A Navy sailor was caught driving in a Washington State carpool lane with a fake passenger made out of a duffle bag, a blanket and a baseball cap, a state trooper revealed last week.
According to a photo posted on Twitter by Washington State Trooper Rick Johnson, the sailor created the fake passenger in order to qualify for the high occupancy vehicle (HOV) lane, which is intended to reduce congestion and save time. Drivers can only use the HOV lane if they have more than one person in their vehicle, and occupancy minimums vary by the time of day.
“This HOV violator was contacted by an @wasstatepatrol motorcycle trooper SB I-5 near the King/Snohomish county line,” Johnson wrote. “This ended up being constructed with a duffel bag and a lot of blankets. Apparently no excuse provided. #DuffelsDoNotCount.”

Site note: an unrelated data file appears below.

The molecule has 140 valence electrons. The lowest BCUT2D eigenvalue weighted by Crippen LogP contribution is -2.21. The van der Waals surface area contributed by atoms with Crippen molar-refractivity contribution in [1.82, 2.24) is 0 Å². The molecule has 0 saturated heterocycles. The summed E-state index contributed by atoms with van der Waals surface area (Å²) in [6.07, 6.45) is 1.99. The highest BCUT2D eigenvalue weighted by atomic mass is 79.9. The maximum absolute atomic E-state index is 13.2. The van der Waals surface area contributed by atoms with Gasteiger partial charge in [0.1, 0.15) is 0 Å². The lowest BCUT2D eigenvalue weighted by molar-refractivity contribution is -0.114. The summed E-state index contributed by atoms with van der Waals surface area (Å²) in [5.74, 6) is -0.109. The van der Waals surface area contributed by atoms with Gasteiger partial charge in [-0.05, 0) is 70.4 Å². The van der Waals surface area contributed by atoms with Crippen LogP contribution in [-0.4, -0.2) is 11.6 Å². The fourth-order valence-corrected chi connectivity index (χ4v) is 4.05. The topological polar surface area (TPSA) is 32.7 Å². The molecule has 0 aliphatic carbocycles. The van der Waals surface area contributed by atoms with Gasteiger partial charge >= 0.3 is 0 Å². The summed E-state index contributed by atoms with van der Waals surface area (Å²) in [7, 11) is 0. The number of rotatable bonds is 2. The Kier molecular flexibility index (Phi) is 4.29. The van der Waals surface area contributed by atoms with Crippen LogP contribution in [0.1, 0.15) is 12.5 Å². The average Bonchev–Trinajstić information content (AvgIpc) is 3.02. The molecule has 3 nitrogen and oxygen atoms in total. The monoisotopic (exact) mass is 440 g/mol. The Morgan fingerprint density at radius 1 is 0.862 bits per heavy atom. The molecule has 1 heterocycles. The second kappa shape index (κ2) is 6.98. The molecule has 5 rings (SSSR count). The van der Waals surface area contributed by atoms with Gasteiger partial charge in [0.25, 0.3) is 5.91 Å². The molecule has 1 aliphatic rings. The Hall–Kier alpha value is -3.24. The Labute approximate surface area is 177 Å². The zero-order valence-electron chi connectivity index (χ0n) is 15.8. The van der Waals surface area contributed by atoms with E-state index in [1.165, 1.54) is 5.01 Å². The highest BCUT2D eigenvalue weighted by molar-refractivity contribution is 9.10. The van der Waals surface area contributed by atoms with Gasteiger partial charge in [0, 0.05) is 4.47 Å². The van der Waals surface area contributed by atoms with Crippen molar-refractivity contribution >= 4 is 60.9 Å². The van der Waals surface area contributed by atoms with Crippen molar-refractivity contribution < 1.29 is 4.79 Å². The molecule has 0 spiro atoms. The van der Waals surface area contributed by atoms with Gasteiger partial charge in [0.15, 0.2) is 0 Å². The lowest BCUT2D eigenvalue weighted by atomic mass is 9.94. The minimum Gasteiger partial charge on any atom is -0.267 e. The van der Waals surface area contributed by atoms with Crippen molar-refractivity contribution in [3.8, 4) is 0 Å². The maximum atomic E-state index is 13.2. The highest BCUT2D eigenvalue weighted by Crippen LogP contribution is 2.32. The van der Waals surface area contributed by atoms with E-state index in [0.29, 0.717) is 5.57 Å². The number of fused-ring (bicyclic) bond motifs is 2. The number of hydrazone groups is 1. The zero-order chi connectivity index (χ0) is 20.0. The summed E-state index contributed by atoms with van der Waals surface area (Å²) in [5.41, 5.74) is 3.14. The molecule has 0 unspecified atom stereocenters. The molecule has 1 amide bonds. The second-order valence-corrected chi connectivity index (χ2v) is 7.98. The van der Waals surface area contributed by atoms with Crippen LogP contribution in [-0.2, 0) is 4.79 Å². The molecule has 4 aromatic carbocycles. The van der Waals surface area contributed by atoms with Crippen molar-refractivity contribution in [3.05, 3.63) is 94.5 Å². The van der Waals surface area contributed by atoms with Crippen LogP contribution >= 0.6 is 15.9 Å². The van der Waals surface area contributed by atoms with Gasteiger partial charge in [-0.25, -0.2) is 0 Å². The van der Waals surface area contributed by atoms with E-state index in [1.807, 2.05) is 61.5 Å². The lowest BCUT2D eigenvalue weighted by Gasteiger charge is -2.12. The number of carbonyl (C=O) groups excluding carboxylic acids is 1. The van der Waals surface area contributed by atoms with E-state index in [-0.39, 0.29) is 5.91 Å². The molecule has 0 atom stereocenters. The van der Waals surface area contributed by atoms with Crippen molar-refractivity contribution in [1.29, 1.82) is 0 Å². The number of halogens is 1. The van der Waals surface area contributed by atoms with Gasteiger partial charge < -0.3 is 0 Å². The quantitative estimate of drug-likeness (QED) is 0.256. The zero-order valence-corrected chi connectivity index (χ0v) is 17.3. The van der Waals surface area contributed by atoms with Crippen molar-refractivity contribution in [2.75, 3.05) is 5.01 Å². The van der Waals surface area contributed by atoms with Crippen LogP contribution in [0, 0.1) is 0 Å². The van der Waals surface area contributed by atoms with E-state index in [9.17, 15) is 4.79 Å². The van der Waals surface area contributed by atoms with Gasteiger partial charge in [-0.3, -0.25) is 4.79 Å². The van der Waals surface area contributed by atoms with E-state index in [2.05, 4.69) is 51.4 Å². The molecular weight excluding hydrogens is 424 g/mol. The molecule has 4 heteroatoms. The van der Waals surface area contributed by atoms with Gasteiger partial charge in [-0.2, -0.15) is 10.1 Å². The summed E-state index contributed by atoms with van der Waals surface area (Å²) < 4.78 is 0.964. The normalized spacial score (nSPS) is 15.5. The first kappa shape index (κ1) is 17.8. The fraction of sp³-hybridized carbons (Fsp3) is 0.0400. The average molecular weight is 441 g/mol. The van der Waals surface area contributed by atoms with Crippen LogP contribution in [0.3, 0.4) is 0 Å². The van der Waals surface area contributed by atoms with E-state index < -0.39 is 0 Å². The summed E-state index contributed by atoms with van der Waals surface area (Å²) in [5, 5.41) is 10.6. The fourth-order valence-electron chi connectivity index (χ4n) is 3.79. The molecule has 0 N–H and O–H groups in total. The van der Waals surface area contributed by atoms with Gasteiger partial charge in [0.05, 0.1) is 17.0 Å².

The identity of the sailor has not been released; however, the photo shows what appears to be a petty officer 3rd class insignia on the sailor’s jacket.
The Washington State Legislature’s website states that “any time a person commits a traffic infraction under this section and is using a dummy, doll, or other human facsimile to make it appear that an additional person is in the vehicle, the person must be assessed a two hundred dollar penalty.” The $200 penalty is added to other possible fines related to HOV violations.
According to the Washington State Department of Transportation, HOV lanes are meant to “encourage commuters to use transit or travel together to save time, reduce traffic volumes and congestion. Enough demand exists for peak period freeway space that the HOV lane would quickly become just another clogged lane if HOV lanes were opened to all traffic all the time.”